ALAMEDA, Calif. — Hunter Renfrow knows who he is and who he’s not.
He’s not the largest wide receiver. That was confirmed at the combine when measuring 5 feet 10 inches and 184 pounds with 29¼-inch arms and 7⅞-inch hands. Physically, he is not the fastest or strongest, either. Other numbers support that, too.
Renfrow is someone who found success at Clemson making do with the tools he has.
That means becoming as versatile as possible for the Raiders in 2019.
Renfrow, selected in the fifth round of the NFL draft, took to the practice field Friday for the first time during the club’s three-day rookie minicamp. He has a clear understanding of what the team expects of him. His path to playing time is to master the playbook, not just the slot position — his primary role on offense — but others as well.
Coach Jon Gruden likes to move his wide receivers around the field.
Tyrell Williams is the primary “X” receiver. Antonio Brown is the main “Z.” There will be times, though, when either could work in the slot for a given down. Renfrow must be comfortable enough in the offense to accommodate that fluidity.
Martavis Bryant drew Gruden’s ire last season when struggling to learn other positions.
Similar struggles would be a surefire way for Renfrow to do the same.
“Obviously, when you have great receivers, you want to get them the ball,” Renfrow said. “We have Antonio Brown, Tyrell Williams, so just being able to get them the ball as much as possible and me just factoring in around them — if one of them wants to come into the slot and I have to go outside, or if they go outside and I have to go into the slot.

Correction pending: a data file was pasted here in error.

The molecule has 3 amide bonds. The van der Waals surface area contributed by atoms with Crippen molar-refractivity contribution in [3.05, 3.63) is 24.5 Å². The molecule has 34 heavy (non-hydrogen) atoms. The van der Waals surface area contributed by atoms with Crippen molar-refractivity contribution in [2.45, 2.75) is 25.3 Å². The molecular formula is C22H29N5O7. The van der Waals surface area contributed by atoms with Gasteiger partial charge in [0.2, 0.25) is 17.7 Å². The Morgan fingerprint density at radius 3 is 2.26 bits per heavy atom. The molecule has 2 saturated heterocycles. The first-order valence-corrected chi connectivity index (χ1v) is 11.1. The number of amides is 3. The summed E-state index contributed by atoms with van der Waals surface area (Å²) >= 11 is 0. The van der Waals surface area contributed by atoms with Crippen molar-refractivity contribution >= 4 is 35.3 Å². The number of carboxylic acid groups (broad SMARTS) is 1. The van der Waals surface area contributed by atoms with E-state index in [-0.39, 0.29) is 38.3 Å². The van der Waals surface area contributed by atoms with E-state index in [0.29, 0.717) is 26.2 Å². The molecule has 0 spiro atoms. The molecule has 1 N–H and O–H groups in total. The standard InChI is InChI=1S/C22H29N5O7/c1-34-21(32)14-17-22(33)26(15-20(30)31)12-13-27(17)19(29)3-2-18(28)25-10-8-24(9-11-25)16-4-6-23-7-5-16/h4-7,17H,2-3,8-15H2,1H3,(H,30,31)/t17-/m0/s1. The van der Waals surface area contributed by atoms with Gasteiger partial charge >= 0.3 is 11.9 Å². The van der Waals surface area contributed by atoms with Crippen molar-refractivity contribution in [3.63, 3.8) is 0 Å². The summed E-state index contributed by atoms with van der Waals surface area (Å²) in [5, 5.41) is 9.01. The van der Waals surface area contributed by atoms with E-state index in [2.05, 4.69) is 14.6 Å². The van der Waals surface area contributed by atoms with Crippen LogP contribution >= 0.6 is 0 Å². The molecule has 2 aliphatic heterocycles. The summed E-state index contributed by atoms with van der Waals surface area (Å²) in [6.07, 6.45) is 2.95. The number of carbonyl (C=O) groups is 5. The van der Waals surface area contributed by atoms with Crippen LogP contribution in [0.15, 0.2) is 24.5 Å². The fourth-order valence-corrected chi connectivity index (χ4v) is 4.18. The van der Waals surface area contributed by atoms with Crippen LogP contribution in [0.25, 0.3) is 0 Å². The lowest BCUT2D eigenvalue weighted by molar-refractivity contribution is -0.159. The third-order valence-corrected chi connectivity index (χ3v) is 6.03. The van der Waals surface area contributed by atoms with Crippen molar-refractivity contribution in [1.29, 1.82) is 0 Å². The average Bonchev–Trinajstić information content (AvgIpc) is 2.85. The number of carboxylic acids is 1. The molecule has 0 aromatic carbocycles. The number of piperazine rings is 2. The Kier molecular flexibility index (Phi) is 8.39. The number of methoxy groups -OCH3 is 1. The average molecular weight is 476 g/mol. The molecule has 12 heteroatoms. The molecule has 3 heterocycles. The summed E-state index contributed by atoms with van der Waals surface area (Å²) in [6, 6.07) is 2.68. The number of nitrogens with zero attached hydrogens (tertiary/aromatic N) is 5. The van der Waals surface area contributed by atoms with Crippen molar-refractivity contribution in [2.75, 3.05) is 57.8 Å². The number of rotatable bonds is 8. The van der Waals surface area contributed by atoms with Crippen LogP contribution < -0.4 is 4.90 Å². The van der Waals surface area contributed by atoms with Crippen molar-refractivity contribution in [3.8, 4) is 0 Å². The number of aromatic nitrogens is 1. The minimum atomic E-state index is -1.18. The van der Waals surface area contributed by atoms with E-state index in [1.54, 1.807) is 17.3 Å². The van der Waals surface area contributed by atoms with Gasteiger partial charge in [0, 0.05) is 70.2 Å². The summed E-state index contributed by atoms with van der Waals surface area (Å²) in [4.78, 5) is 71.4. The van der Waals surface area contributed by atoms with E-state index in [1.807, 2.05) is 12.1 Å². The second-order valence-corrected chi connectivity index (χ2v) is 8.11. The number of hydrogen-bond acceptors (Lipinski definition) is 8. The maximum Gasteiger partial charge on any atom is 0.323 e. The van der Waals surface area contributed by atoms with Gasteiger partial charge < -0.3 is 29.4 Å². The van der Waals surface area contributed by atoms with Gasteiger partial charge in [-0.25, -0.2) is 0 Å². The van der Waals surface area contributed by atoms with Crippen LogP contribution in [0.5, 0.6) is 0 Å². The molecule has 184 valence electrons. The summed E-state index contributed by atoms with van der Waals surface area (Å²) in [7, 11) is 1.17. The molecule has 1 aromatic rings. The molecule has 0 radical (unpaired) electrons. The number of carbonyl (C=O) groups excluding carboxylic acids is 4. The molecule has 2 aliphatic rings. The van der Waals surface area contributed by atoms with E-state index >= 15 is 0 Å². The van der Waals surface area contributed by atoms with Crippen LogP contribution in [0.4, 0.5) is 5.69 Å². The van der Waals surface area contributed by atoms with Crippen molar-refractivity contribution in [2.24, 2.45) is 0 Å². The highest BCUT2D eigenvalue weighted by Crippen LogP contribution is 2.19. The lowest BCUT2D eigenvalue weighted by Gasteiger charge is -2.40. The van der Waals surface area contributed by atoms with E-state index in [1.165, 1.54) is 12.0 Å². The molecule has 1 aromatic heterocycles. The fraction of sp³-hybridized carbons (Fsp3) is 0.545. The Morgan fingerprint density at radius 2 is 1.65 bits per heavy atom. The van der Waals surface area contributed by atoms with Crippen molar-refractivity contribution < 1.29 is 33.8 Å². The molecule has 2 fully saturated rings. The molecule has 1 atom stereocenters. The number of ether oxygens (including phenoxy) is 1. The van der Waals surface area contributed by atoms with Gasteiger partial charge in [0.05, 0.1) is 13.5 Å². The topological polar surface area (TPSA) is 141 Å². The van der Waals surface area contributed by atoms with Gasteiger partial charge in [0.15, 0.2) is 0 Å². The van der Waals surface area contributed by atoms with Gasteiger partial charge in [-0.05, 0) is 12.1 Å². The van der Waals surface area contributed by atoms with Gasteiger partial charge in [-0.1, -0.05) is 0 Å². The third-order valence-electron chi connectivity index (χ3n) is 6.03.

“My whole thing is I’m a receiver. I’m not a slot receiver. I’m not an inside receiver. I’m just a receiver. It’s kind of like playing in the backyard. You’re just expecting to go catch the football. That’s kind of the mentality that I have.”
Renfrow is one of three players from Clemson’s national championship team whom the Raiders drafted. Defensive end Clelin Ferrell, the No. 4 overall pick, and cornerback Trayvon Mullen, the No. 40, were the others.
Ferrell entered college as one of the nation’s top 150 prep prospects. Mullen, ranked No. 18 overall according to ESPN, was a four-star commit who participated in the U.S. Army All-American game.
Not Renfrow. He was a walk-on.
His skill set, like a mastermind carpenter who might not rock the SAT, surfaces in less obvious areas, such as quickness in and out of his breaks, sound hands and an understanding of leverages, coverages and other concepts that are instrumental to a receiver’s success.
He totaled 186 catches for 2,133 yards and 15 touchdowns in four college seasons.
Renfrow showed instinctive play with “his best football in big moments,” Gruden said Friday.
“The big thing for Hunter is he needs to understand we are going to move Antonio Brown around a lot,” Gruden said, “and if we move Brown a lot, that means he’s got to be able to move around and do a lot of things. Not just line up in the slot and be a slot every single down. He’s going to have to move to the right, to the left, inside, outside, go in motion — do it all. And that’s something we are going to have to find out as we move on.”
Renfrow seems up to the task.
“I’m not the biggest guy out here,” he said. “I’m not the fastest, but I feel like I can outthink people at times. I think that’s such a big part of the game that people don’t realize. You have to be able to play, definitely, but you have to be able to outthink people, outwork people.
“A guy who knows what he’s going to do before he does it is a lot more dangerous than a guy out there big and fast but has no clue what’s going on.”